Director: Andrew Haigh Screenwriter: Andrew Haigh Cast: Andrew Scott, Paul Mescal, Jamie Bell, Claire Foy Distributor: Searchlight Pictures Running Time: 106 min. MPAA: R

There are moments when it’s great to get lost within the haze of All of Us Strangers. One of the best scenes is where the two leads are dancing and making out with a night of partying, drinking, and sex. When realizing this is a story of surprises in perceptions and dwelling on the spirits of the past, one might question whether this scene is genuine or not, asking if this is all in the main character’s head. The answer is that it doesn’t matter. At that moment, the only thing that matters is the presence of two people feeling good about themselves.

That moment comes much appreciated for the lonely screenwriter Adam (Andrew Scott), living a quiet life in his London flat. Breaking this sadness is the charming neighbor, Harry (Paul Mescal), who is eager to find someone to drink with. Maybe even fuck them if he gets to know them long enough. This development makes Harry mildly excited to tell his parents (Jamie Bell, Claire Foy). It would seem like the only issue is that he hasn’t come out as gay to them. As it turns out, his parents are not even alive anymore, and Adam carries on conversations with their spirits during his hometown visits.

As the romance between Adam and Harry progresses, so does the level of acceptance between Adam and mortality. There’s an equal balance of sweetly passionate nights of sexual comfort as there are meaningful conversations about coming to terms with death. The way that Adam progresses through this internal journey is compelling, not merely for evoking the sadness of trauma and heartbreak but for how hard he strives to find something worth living for. By the film’s end, this somber level of comfort touches on a certain realization that life is fleeting and to enjoy the moment and spirit rather than lament its past.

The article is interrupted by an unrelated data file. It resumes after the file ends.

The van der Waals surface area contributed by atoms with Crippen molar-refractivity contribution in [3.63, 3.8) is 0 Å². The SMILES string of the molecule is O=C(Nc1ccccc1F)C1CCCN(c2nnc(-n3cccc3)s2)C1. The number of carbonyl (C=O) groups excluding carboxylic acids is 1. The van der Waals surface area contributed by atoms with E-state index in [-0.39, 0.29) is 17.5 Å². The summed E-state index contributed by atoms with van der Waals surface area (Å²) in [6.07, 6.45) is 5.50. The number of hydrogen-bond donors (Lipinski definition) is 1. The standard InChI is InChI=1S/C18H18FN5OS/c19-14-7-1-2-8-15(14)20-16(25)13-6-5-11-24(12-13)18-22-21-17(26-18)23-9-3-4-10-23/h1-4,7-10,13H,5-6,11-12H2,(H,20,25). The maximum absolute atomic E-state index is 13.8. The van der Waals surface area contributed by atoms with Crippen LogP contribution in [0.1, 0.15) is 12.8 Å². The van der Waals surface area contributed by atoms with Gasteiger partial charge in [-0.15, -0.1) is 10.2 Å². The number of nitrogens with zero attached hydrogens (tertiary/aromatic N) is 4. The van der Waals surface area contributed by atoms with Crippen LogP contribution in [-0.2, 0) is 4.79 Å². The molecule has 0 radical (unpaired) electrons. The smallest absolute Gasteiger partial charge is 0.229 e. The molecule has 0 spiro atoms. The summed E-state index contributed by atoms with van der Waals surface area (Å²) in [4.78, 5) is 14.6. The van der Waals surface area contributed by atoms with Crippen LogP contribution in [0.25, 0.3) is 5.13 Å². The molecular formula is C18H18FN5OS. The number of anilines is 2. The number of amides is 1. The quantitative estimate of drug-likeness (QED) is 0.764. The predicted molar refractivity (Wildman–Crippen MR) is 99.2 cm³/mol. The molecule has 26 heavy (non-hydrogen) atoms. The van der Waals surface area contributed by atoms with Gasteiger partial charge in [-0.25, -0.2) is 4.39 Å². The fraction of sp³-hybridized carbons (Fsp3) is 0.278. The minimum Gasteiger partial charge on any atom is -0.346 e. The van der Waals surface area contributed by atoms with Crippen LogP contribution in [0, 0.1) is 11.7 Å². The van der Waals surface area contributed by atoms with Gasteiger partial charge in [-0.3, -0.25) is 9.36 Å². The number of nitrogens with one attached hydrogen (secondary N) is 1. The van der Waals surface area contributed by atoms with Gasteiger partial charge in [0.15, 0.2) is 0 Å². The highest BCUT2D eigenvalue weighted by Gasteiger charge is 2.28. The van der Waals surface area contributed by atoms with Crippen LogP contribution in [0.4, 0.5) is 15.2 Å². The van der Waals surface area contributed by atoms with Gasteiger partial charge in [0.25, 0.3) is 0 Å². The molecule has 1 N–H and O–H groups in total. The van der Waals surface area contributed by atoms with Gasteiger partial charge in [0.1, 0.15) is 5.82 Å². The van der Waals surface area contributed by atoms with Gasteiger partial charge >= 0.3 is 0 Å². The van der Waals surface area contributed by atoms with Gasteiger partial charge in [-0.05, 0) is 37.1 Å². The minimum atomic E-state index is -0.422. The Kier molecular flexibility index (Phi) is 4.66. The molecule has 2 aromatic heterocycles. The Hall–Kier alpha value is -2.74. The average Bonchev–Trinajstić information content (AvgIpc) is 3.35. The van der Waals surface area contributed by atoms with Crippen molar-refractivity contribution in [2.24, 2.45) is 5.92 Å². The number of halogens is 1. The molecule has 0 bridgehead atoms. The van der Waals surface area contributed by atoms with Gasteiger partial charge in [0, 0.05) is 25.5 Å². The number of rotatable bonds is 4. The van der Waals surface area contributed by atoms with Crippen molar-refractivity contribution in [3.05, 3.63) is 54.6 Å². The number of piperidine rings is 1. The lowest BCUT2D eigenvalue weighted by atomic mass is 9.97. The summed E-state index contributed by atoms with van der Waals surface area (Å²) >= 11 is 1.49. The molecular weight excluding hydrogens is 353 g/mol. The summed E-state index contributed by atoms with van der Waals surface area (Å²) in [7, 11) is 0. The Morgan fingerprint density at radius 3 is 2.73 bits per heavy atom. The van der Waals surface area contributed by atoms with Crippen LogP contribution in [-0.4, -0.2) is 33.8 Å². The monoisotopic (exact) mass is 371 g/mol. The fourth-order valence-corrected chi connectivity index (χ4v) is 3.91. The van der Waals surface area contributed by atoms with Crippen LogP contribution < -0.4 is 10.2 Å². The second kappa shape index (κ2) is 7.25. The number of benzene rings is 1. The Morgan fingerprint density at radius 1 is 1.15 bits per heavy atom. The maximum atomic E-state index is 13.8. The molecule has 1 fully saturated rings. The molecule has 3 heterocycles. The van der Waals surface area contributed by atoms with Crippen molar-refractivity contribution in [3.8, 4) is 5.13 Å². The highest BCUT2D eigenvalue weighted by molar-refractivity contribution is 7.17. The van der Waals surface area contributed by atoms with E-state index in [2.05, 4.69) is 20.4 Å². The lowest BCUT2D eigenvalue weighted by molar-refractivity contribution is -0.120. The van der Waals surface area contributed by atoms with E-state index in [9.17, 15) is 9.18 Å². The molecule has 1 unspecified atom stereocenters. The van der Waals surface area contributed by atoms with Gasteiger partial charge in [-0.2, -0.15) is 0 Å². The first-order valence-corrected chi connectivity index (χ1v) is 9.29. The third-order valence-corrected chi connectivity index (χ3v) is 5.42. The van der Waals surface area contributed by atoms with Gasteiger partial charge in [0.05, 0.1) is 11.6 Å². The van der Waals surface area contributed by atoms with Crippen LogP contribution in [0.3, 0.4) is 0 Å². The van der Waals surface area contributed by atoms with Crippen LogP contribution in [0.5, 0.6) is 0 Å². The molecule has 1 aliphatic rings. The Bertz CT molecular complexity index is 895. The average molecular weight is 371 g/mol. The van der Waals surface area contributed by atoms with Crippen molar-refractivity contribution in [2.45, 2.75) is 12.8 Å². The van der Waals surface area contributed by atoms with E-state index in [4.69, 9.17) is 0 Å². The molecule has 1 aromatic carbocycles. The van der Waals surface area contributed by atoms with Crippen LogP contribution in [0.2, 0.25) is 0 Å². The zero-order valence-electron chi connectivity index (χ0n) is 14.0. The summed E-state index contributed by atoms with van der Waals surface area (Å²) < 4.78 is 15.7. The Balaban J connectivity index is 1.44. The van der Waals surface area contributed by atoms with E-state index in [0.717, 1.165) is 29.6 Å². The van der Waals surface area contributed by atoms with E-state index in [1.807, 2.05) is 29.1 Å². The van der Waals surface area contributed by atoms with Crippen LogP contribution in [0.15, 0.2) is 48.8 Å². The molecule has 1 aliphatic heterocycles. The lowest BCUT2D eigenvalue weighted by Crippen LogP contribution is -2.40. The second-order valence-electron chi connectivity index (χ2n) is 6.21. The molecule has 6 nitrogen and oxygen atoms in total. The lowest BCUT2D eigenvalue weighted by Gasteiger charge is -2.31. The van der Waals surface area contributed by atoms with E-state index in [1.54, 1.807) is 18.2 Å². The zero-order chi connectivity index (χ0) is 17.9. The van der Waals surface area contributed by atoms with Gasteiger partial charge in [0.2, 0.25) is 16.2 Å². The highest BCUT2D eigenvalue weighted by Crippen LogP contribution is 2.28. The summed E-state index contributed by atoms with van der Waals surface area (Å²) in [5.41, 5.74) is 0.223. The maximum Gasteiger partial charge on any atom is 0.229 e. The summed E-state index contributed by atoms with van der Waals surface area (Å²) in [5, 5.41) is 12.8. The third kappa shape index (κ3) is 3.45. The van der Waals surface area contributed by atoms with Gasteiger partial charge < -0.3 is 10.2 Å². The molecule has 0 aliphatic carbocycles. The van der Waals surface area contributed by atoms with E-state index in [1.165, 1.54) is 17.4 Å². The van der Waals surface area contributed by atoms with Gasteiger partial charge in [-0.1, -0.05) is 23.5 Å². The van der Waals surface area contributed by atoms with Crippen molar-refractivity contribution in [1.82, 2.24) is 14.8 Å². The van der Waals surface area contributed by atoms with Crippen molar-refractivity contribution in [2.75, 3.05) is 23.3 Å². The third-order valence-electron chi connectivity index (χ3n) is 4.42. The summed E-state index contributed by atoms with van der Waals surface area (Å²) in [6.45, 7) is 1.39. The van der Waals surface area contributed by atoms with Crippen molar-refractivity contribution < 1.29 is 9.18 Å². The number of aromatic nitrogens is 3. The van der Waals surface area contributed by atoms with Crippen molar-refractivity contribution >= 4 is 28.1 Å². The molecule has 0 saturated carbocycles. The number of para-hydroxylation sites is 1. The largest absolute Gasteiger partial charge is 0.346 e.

For posing what is essentially a gay ghost story, it’s fascinating how this film manages to touch into something deeply spiritual in its catharsis for the gay experience. There’s a tender nature of cerebral staging, where everything from Adam’s coming-out talk with his parents to his naked embraces with Harry always carries this fragile air of not wanting to let go. This aspect makes it all the more understandable why Adam would want to regress to being a kid again. or have a mildly awkward conversation with his parents that he felt he missed out on. There are certain experiences we want to cherish, and we always feel we’re missing out on them or that they were robbed from us somehow. It makes the retreat into ghost conversations less of a coping mechanism and more of a necessary series of realizations about the finite nature of life and the infinite presence of love.

Something beautifully warm and comforting bubbles under the sad surface of All of Us Strangers. A release of earnest emotions and admittance to grief paints this picture with such a soothing level of bittersweet honesty. Combine this with the nuanced performances of Scott and Mescal; this is one of those films that will stay etched in the mind for the longest time. I still think about that final scene with Adam and Harry embracing each other in bed while Frankie Goes to Hollywood’s “The Power of Love” plays them out. It doesn’t matter if that song is too on the nose; it gets the point across beautifully and earns a heartfelt finale that is the perfect cocktail of melancholy and transcendence.

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